After raising the Kashmir issue at the General Assembly on Wednesday, Sharif proposed a four-point peace initiative for India that embraces demilitarising Kashmir, renouncing the use or threat of use of force, withdrawal from Siachen Glacier and formalising ceasefire along the Line of Control.
In a rapid response, External Affairs Ministry Spokesman Vikas Swarup tweeted, "To de-militarise Kashmir is not the answer, to de-terrorise Pakistan is."
"Peace can be achieved through dialogue, not disengagement," Nawaz said in his address to the General Assembly. "Cooperation, not confrontation, should define our relationship."
But before proposing the peace initiative, Nawaz made the acrimonious reference to Kashmir, equating it with Palestinian and portraying it as a religious issue.
"Muslims are suffering across the world: Palestinians and Kashmiris oppressed by foreign occupation," he said.
"The international community must redress these injustices against the Muslim people."
Swarup replied in a Tweet, "Pak(istan) PM gets foreign occupation right, occupier wrong. We urge early vacation of Pak(istan) occupied Kashmir."
Just after trying to internationalise Kashmir, Nawaz tried to couch the peace proposal as a bilateral move since India's condition is that the Kashmir dispute is a bilateral one and there should be no outside involvement. However, it did included a request to increase the UN Millitary Observers Group in India and Pakistan (UNMOGIP).
Although, Nawaz tried to strike a conciliatory note with his proposal and its phrasing, he insisted elsewhere in his speech on "consultations with Kashmiris, who are an integral part of the dispute."
New Delhi considers Kashmir an integral part of India and any such move an interference in internal affairs and counterproductive to a dialogue. Recent attempts at holding bilateral talks have been sabotaged by Pakistan bringing in the Kashmir question or engaging Kashmiri separatists.
Sharif referred to the recent ceasefire violations along the Line of Control and asserted, "Wisdom dictates that our immediate neighbour refrains from fomenting instability in Pakistan."
He said that "the two countries should address and resolve the causes of tension and take all possible measures to avert further escalation" and for this he asserted he was making the peace initiative proposal.
These were the four points in his proposal:
- Pakistan and India formalise and respect the 2003 understanding for a complete ceasefire on the Line of Control in Kashmir with increased monitoring by the UNMOGIP
- Pakistan and India reaffirm that they will not resort to the use or the threat of use of force under any circumstances.
- Demilitarise Kashmir
- Unconditional mutual withdrawal from Siachen Glacier,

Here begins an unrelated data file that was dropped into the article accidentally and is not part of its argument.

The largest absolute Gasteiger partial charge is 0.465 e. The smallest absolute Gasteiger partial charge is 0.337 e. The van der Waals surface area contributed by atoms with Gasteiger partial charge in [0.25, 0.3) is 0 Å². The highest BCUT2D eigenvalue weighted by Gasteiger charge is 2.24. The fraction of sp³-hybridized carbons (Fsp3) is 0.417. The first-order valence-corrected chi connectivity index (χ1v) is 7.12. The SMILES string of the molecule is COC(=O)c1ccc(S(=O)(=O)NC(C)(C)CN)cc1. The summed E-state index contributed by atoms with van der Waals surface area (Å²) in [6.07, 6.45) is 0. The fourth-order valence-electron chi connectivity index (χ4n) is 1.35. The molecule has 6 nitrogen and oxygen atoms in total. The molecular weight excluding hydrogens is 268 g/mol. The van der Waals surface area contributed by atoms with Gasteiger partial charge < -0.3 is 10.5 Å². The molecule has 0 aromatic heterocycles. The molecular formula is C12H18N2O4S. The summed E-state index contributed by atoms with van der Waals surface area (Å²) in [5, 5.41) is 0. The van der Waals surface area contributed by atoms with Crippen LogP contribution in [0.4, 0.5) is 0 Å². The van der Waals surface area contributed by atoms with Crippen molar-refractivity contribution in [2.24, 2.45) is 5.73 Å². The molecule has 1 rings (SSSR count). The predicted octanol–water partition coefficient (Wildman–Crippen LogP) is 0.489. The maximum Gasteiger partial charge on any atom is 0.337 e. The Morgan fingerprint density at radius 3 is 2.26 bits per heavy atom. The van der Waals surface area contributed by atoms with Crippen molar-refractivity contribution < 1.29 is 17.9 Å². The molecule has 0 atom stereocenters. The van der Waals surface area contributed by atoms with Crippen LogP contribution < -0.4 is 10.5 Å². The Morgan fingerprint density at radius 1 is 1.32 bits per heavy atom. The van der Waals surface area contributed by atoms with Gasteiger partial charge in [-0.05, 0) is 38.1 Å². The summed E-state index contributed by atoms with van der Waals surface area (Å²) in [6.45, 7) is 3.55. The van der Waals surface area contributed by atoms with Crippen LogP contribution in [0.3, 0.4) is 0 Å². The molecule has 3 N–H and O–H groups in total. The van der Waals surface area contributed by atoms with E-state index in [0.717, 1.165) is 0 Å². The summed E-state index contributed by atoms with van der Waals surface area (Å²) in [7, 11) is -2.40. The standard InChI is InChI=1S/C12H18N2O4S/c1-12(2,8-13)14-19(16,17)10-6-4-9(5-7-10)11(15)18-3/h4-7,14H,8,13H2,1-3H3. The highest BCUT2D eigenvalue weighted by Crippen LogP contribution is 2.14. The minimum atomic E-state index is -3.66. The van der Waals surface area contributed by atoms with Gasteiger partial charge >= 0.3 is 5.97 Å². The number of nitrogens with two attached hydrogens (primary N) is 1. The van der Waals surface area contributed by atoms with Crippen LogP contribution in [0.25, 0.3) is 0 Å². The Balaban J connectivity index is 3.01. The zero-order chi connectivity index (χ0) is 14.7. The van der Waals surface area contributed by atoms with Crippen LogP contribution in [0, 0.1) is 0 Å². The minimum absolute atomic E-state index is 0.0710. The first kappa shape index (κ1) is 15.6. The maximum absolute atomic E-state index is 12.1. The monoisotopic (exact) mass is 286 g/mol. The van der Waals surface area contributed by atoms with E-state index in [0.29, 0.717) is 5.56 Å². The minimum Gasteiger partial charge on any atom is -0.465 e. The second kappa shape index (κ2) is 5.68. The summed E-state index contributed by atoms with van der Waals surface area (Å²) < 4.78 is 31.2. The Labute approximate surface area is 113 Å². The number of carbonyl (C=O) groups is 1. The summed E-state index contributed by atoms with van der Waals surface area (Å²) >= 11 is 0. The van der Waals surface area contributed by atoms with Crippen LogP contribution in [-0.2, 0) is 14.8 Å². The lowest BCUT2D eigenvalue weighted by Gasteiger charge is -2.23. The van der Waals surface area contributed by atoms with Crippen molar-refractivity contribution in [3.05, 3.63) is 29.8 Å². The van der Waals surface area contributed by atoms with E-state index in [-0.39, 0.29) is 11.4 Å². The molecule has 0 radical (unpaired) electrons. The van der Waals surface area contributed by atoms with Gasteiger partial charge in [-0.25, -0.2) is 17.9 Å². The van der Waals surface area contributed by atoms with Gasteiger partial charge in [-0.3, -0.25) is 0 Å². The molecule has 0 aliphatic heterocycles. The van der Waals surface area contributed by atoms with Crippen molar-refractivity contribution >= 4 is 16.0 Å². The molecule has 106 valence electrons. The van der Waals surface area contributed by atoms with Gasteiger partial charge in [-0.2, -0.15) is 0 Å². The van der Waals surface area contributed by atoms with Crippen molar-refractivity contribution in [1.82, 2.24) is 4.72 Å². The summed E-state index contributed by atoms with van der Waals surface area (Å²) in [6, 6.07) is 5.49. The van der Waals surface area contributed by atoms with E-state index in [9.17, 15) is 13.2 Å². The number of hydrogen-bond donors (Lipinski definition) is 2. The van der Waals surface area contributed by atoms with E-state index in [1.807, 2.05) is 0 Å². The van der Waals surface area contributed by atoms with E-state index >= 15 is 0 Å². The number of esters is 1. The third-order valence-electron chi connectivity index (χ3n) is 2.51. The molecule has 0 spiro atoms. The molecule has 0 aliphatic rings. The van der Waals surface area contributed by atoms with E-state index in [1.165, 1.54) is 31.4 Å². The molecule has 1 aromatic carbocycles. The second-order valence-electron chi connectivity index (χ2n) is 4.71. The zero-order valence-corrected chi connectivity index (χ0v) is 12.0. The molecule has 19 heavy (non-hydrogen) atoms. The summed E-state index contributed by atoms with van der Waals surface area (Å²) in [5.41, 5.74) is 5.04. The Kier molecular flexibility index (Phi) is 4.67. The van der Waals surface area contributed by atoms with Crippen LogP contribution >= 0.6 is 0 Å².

"An easing of threat perceptions through such peace efforts will make it possible for Pakistan and India to agree on a broad range of measures to address the peril posed by offensive and advanced weapons systems," Sharif said.
However, beyond the international publicity that Nawaz hopes his announcement could generate for him, his initiative has internal contradictions.
As Swarup said in his tweet, demilitarising Kashmir would not be possible unless there was an end to terrorists backed by elements in the Pakistani government crossing over, which would be an unlikely development.
Similarly, the border tensions have been a result of cross-border terrorism.
Nawaz did not offer any credible solutions to terrorism directed against India, including a crackdown on anti-India terrorists or handing over to India those wanted for terror in India.
Swarup noted in a Tweet, "Pakistan's instability arises from its breeding of terrorists. Blaming neighbors is not a solution."
Nawaz tried to portray his country as "the primary victim of terrorism" and said, "We will fight terrorism in all its forms and manifestations, irrespective of who their sponsors are." He referred to Operation Zarb-e-Azb, which, he said, "has made substantial progress in cleansing our country of all terrorists and will conclude only when our objective has been accomplished."
On Monday, Afghanistan CEO Abdullah Abdullah, however, accused Pakistan on being a sanctuary for terrorists and of going back on its word to stop terrorism against his country.
Nawaz said Islamabad supported Security Council reforms. He did not make any direct mention of India's quest for a permanent seat. But in a snide remark that can be interpreted as directed against India, he said what was wanted was "not a Council, which is an expanded club of the powerful and privileged."